In summary

Berkeley and Oakland are working on a policy to preserve affordable housing that would be the first of its kind in California.

By Hewot Shankute

Hewot Shankute is a staff attorney and clinical supervisor at East Bay Community Law Center in Berkeley, hshankute@ebclc.org.

Seema Rupani, Special to CalMatters

Seema Rupani is a staff attorney and clinical supervisor at East Bay Community Law Center in Berkeley, srupani@ebclc.org.

Though legislators in Sacramento squandered the opportunity to advance sweeping housing reform this year, advocates of affordable housing should still take heart in the passage of Senate Bill 1079. But to truly save our housing, we need to go further. And we can’t wait, and we don’t need to wait for the California Legislature to reconvene to do so.

State Sen. Nancy Skinner’s SB 1079 is an effective tool to stop corporate speculators from snatching up distressed properties in the aftermath of the pandemic by giving would-be owner-occupants priority in purchasing dwellings entering foreclosure.

Along with SB 1079, there is a real appetite for progressive reforms that will increase stable, decent, affordable housing for years to come. The city of Berkeley is working with our team at East Bay Community Law Center on an ordinance to preserve affordable housing, the first of its kind in California. 

Berkeley’s Tenant Opportunity to Purchase Act, or TOPA, is an anti-displacement housing policy that gives tenants options to buy the property they rent when it goes up for sale. Similar policies are being developed in Oakland, Minneapolis and New York. The policy was piloted in Washington, D.C., in 1980, and helped preserve more than 3,500 housing units for tenants between 2002 and 2018, many in neighborhoods experiencing gentrification. 

Our bill provides tenants an opportunity to buy anytime an owner is ready to sell the rental property unlike SB 1079 that only applies in foreclosure scenarios. Tenants can collectively decide to make the first offer (right of first offer) and match an outside offer (right of first refusal) to buy the property. If tenants are unable to purchase their home, they can assign rights to a vetted affordable housing developer who promises to keep rents low. 

This Berkeley policy is poised to become law, and other cities have followed our lead in developing local TOPA measures to fight off predatory speculators. 

The act centers tenant empowerment by prioritizing current tenants and extending transaction timelines, giving tenants a meaningful chance to purchase. In hot California housing markets, especially in the Bay Area, the rapid rate of home sales coupled with high offers results in bidding wars that privilege all-cash investors over buyers using conventional financing. 

By extending the timeline for purchase, we can offer renters and vetted affordable housing developers a fair shot at organizing, securing financing and closing a deal. Buyers commit to ensuring the property remains affordable for future generations.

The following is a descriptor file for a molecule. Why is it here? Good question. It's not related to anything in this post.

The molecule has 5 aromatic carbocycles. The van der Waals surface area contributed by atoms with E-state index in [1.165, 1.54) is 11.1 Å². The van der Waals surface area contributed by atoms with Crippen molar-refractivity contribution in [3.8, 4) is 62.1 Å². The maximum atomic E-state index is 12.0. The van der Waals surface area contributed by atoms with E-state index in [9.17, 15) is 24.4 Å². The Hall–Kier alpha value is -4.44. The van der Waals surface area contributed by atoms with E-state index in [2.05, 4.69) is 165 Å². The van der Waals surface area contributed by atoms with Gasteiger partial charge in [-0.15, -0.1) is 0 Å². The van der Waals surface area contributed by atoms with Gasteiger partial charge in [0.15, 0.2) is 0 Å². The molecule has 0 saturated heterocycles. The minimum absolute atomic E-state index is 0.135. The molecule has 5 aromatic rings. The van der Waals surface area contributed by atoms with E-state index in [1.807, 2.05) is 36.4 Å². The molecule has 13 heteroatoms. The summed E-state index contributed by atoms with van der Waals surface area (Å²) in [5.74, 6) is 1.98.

Not only will the policies create necessary stability for all tenants during the impending economic crisis – they are also a force for racial justice. 

We know that speculative investment in rental properties helped fuel gentrification over the last decade since the Great Recession, pushing Black and Brown families out of our cities and making our state home to the most unaffordable housing markets in the United States. 

It’s easy to blame discriminatory federal policies such as the G.I. Bill for fomenting our nation’s staggering racial wealth gap – but local policies and practices, including redlining and prejudicial lending, are equally to blame. It’s high time our city governments atone for this legacy by making it easier for under-resourced Black people and people of color to become homeowners through the Tenant Opportunity to Purchase Act and similar policies. If they don’t, the impending recession will surely exacerbate the racial inequities making homeownership impossible for many Californians of color. 

There’s no question that this pandemic will have adverse impacts on low-income renters and homeowners, but we don’t have to resign ourselves to reliving 2008, when investors and developers, detached from our communities, gobbled up properties and drove the rents up even more. 

Through the Tenant Opportunity to Purchase Act, renters and low-income communities of color can achieve a new, collective vision of the American Dream: homeownership for all families and affordable housing for their neighborhoods for years to come. While we can’t change the foundation laid yesterday, we can start to build a better future for tomorrow – so that when the next crisis hits, neighborhoods will have deeper roots to weather the storm. 

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